Turkey becomes dominant force in eastern Mediterranean, says ex-Chancellor

Turkey becomes dominant force in eastern Mediterranean, says ex-Chancellor

Turkey becomes dominant force in eastern Mediterranean, says ex-Chancellor

Germany’s former Chancellor Gerhard Schröder stated in his latest book “Letzte Chance” (The Last Chance) that Turkey has become an “incontrovertible dominant force” in the eastern Mediterranean.

“Europe should accept the fact that Turkey became a dominant force in the eastern Mediterranean. Whether they like this or not,” said the 77-year-old ex-chancellor in the book he wrote with Gregor Schöllgen, a history professor lecturing at the universities of New York, Oxford and London.

Stressing the need for new world order, Schröder picked a special part for Turkey, China and Russia in his book.

“A new world order, that we need, is a last chance for the West. Turkey, China and Russia are important actors in world politics. The West will lose if they act to these countries with the mentality of the Cold War,” Schröder noted.

Reminding the history of the Turkey-EU relations, the former Chancellor highlighted the “mistakes of the Europeans.”

“The contrast with Turkey and the West is the result of the European Union’s wrong politics. We Europeans, especially the Germans, saw this country [Turkey] and its citizens with a humiliating and pretentious manner,” he added.

Schröder underlined that Germany was the only country in the EU that wanted Turkey as a member of the bloc.

“Since the Ankara Agreement in 1963, no other country than Germany opened an EU membership perspective to Turkey. But except the last era of the [Social Democratic Party of Germany] SPD-Greens coalition, none of them were frank [to Turkey],” he said.

According to Schröder, Europe’s “delaying tactics” for Turkey’s EU membership is inadmissible. “Asking Turkey to fulfill the conditions for the visa liberalization and delaying the important improvements at EU membership negotiations at the same means saying, ‘We do not want you.’”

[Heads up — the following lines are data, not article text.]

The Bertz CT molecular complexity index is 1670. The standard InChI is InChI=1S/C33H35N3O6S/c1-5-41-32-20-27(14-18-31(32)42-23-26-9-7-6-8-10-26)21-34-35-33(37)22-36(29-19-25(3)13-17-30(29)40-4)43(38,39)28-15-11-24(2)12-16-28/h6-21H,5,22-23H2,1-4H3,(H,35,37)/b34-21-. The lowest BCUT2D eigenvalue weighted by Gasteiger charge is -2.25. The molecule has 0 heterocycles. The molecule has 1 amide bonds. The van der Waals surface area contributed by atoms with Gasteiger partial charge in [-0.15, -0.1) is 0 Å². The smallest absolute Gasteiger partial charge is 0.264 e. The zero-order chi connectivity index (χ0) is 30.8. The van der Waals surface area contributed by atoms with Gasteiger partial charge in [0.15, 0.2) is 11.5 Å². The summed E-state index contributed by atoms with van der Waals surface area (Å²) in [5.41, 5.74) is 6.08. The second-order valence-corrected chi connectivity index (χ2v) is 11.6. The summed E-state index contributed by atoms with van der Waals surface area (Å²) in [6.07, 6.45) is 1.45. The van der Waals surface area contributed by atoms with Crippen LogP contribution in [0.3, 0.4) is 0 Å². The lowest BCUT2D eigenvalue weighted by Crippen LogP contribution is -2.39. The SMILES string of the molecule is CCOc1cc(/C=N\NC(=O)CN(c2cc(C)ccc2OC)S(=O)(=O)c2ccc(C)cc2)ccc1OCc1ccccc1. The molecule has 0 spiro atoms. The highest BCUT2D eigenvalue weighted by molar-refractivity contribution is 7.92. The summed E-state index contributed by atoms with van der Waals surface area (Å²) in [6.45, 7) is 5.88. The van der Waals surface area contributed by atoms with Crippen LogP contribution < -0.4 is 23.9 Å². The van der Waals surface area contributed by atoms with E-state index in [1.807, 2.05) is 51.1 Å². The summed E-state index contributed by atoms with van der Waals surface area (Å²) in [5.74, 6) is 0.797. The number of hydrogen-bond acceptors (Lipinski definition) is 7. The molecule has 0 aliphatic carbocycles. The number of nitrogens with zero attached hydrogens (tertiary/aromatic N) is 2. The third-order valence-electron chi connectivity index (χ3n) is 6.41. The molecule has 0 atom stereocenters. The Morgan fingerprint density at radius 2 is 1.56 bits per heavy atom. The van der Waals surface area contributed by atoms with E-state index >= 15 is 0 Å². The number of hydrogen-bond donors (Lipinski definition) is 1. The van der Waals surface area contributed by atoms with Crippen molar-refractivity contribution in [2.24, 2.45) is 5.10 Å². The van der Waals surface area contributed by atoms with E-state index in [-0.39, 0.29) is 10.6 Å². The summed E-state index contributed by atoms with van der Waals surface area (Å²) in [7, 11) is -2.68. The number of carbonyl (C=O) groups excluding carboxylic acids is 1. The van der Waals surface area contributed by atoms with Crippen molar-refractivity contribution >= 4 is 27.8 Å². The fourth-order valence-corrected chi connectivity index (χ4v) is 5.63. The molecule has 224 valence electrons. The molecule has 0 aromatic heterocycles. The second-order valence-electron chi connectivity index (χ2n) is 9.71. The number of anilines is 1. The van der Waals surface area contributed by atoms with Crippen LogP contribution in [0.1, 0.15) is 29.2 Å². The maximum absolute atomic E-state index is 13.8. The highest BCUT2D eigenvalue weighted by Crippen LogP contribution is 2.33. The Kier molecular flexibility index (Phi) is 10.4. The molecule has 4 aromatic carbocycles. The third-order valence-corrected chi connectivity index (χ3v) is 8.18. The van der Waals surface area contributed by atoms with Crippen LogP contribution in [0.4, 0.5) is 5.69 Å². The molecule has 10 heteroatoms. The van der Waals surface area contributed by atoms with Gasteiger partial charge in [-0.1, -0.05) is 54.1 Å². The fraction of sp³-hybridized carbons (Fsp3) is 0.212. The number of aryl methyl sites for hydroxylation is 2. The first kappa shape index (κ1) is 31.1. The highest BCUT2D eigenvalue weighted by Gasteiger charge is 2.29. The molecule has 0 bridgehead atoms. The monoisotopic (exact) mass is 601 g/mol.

“If you [West] condemn Turkey for its presence and fighting in Iraq, Syria, Libya and Nagorno-Karabakh, then you should not pay Turkey to stop the migrants who come from warzones to enter Europe. This policy does not get on well with the West [which does not exist anymore] and its virtues, that it utters from time to time.”

“Thinking that a new government that would come to power after [Turkish President] Recep Tayyip Erdoğan, will review the country’s global politics and give up being a force in the eastern Mediterranean, is just ‘not knowing the chalk from cheese.’ Turkey will not do this.”

Schröder, who was the chancellor of Germany between 1998 and 2005, remarks on the latest developments in Syria in his book.

The war in Syria cannot be finished without Ankara’s and Moscow’s consents. Turkey has a key role in Syria, he said.

“As the problems in Ukraine cannot be solved without Putin, it is hard to end the migration crisis without Erdoğan. The era of Turkish ministers and presidents standing in waiting rooms of Bonn or Berlin under humiliating circumstances is over,” he added.

The Social Democrat also pointed to the former U.S. President Donald Trump’s threats to “crackdown Turkey’s economy.”

Erdoğan coldly met the threat, Schrider noted and listed the reasons.

“Firstly U.S. army is dependent on the İncirlik and Kürecik bases. Secondly, Turkey has now a notable weapon industry. They produce and sell their own unmanned aerial vehicles. Ankara’s weapon industry and some countries’ dependence on these weapons make Turkey approach to its target of being a force in the eastern Mediterranean.”

Schröder, a social democrat, is currently an advisor for Rothschild Investment Bank and the chairman of the German football club Hannover 96.